Last week the CDC updated information on their site about the risk of animal to human transmission of COVID-19. They said, "At this time, there is no evidence that animals play a significant role in spreading SARS-CoV-2, the virus that causes COVID-19, to people." and "based on the limited information available to date, the risk of animals spreading COVID-19 to people is considered to be low." But they also warn, "people with suspected or confirmed COVID-19 should avoid contact with animals, including pets, livestock, and wildlife."

Scientists from two universities in the UK and the University of Minnesota are tracking the virus's evolution and have proposed a vaccine for pets in the future to stop the virus from mutating even more. Kevin Tyler, editor-in-chief of Virulence, a peer-reviewed medical journal, told, "It is important to stress that we are not seeing onward transmission in cats or dogs at the moment and there is no need for owners to consider vaccinating their pets right now, but we should be prepared for that as a possibility at some stage."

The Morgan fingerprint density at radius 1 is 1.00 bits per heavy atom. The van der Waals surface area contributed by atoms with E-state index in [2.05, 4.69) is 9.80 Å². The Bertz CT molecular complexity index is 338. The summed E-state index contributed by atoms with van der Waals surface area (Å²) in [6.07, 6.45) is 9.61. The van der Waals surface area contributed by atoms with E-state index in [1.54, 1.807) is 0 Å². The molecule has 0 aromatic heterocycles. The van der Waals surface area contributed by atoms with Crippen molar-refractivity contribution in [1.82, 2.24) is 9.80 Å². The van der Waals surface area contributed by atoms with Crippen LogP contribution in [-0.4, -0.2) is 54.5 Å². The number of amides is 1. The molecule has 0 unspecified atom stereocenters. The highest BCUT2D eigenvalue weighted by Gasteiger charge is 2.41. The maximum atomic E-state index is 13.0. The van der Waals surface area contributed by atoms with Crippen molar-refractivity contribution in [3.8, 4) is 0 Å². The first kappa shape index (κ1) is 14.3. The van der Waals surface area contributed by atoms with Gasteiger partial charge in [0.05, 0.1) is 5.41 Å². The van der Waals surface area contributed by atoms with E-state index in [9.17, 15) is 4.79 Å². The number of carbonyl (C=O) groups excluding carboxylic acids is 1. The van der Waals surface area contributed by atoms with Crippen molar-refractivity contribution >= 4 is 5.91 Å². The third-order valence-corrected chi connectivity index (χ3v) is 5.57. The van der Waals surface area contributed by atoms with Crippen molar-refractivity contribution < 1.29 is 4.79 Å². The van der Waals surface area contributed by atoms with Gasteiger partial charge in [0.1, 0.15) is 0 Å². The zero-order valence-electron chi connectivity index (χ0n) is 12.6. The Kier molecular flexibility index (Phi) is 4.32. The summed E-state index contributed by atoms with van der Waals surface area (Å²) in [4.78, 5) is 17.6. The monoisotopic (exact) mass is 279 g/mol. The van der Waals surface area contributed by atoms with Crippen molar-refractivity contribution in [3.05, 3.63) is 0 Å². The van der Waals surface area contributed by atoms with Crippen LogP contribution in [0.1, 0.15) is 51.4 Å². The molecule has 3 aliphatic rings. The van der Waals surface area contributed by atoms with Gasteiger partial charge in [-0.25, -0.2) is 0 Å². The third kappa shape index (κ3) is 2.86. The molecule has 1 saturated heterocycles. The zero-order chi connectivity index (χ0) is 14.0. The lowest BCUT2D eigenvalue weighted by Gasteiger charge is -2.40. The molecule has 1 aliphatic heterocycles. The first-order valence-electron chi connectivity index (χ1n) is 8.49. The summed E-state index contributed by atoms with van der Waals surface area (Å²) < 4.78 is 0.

Cock van Oosterhout, a professor of evolutionary genetics at UEA, told The Metro: "It is not unthinkable that vaccination of some domesticated animal species might be necessary to curb the spread of the infection."

Would vaccinating pets help stop the spread in humans? The USDA doesn't think so - at least not at this time. They told Science magazine "data do not indicate such a vaccine would have value. Companies are still free to do research and development on these vaccines but without a license, they can't sell or distribute them.

Here's how you can sign up to get the COVID-19 Vaccine in Minnesota.

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